In Myanmar, pro-democracy monks march against military junta


“Monks who love the truth stand on the side of the people,” said a leader of the protest. TBEN


Dozens of pro-democracy Buddhist monks took to the streets of Myanmar’s second largest city on Saturday, rallying against the military coup in protests that coincided with the 14th anniversary of previous clergy-led mass protests .

Myanmar has been in turmoil and its economy crippled since February, when the military overthrew the civilian government of Aung San Suu Kyi, ending a ten-year experiment with democracy.

Across the country, anti-junta resistance took root, prompting the military to unleash a brutal crackdown on dissent. More than 1,100 civilians have been killed and 8,400 arrested, according to a local watch group.

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Historically, monks in predominantly Buddhist Myanmar have been viewed as a supreme moral authority, organizing communities and sometimes mobilizing opposition to military regimes. But the coup revealed a schism within the monastic community, with some prominent clerics blessing generals and others supporting protesters.

On Saturday, dozens of monks in their bright orange and crimson robes marched through the streets of Mandalay with flags and banners and threw colorful banners into the air.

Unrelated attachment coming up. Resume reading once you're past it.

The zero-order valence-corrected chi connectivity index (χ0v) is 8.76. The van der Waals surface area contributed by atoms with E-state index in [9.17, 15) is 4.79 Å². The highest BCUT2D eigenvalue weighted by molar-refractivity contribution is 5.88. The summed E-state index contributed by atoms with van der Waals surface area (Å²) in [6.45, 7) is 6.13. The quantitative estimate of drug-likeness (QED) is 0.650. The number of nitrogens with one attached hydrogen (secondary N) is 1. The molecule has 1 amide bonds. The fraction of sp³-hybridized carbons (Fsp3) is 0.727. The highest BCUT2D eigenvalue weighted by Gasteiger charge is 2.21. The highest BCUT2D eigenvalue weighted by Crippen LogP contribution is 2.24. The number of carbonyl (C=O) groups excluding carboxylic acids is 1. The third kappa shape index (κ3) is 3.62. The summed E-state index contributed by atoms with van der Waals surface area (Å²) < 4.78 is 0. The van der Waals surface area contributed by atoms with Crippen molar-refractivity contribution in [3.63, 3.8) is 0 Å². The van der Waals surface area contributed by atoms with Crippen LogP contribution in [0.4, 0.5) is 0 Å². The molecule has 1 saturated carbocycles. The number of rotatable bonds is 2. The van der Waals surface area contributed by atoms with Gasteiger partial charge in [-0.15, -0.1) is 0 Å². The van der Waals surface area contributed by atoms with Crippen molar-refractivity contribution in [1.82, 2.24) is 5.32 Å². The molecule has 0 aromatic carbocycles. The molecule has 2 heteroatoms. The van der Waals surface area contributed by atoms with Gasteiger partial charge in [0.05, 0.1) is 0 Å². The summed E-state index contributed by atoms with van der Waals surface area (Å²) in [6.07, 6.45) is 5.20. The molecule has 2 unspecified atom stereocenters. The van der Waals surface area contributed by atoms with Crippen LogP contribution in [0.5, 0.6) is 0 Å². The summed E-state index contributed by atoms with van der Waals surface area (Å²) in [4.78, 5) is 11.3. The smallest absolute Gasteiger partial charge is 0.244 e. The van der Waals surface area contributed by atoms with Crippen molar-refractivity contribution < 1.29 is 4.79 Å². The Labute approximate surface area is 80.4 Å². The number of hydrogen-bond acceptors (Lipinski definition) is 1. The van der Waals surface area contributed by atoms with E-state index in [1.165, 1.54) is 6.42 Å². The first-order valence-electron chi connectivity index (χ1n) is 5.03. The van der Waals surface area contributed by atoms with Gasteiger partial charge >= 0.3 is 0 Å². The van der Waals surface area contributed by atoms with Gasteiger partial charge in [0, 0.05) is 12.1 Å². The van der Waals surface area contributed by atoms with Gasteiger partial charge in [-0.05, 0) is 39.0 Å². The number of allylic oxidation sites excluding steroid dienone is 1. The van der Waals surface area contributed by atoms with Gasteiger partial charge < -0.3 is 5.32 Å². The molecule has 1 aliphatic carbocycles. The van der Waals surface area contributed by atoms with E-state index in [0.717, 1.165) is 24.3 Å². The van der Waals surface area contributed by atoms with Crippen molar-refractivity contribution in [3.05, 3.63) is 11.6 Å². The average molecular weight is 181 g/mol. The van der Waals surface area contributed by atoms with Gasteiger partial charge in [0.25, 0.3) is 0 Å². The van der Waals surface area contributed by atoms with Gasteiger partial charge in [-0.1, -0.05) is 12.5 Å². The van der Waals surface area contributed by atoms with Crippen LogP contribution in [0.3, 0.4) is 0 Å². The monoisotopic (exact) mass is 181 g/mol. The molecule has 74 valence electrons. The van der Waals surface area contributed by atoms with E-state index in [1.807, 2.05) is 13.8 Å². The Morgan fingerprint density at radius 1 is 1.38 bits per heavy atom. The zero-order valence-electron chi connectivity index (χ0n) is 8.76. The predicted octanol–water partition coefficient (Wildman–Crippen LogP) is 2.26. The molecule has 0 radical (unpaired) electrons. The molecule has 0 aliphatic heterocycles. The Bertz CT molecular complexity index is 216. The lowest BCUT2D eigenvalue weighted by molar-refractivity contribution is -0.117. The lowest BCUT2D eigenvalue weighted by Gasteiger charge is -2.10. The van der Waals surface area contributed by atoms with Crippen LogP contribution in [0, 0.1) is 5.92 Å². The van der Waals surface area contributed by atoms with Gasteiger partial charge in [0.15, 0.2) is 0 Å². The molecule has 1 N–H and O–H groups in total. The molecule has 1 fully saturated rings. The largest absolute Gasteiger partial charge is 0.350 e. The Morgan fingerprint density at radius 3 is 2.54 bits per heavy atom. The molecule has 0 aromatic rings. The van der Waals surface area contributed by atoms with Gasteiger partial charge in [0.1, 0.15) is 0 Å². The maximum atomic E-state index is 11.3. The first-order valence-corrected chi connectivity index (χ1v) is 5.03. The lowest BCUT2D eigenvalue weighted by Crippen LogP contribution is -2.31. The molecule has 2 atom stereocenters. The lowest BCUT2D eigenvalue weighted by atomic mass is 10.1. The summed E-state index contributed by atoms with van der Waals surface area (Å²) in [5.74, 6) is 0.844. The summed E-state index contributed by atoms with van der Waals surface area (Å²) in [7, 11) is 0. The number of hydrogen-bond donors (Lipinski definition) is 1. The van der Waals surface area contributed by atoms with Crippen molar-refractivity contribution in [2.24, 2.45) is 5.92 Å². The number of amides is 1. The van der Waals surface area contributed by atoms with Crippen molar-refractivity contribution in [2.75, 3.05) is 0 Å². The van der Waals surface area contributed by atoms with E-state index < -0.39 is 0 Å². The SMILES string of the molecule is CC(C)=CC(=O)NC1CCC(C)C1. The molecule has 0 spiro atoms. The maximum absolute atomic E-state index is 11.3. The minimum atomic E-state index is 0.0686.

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“Monks who love the truth stand on the side of the people,” a protest leader told TBEN.

The monks chanted for the release of political prisoners, including members of Aung San Suu Kyi’s political party, which won a landslide in the elections last November.

Some monks carried alms bowls upside down – typically used to collect food donations from the community – in protest against the junta regime, which calls itself the Board of Trustees of the ‘State.

“We have to take risks (…) to protest because we can be arrested or shot at any time. We are no longer safe to live in our monasteries,” a 35-year-old monk told TBEN.

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In 2007, Buddhist monks led huge nationwide protests against the former military junta regime – an uprising that began after a sudden rise in fuel prices.

The “saffron revolution” posed a serious crisis of legitimacy for the then 35-year-old dictatorship, which responded with brutal repressions that killed at least 31 people and saw hundreds of monks defrocked and arrested.

(Except for the title, this story was not edited by The Bharat Express News staff and is posted Platforms.)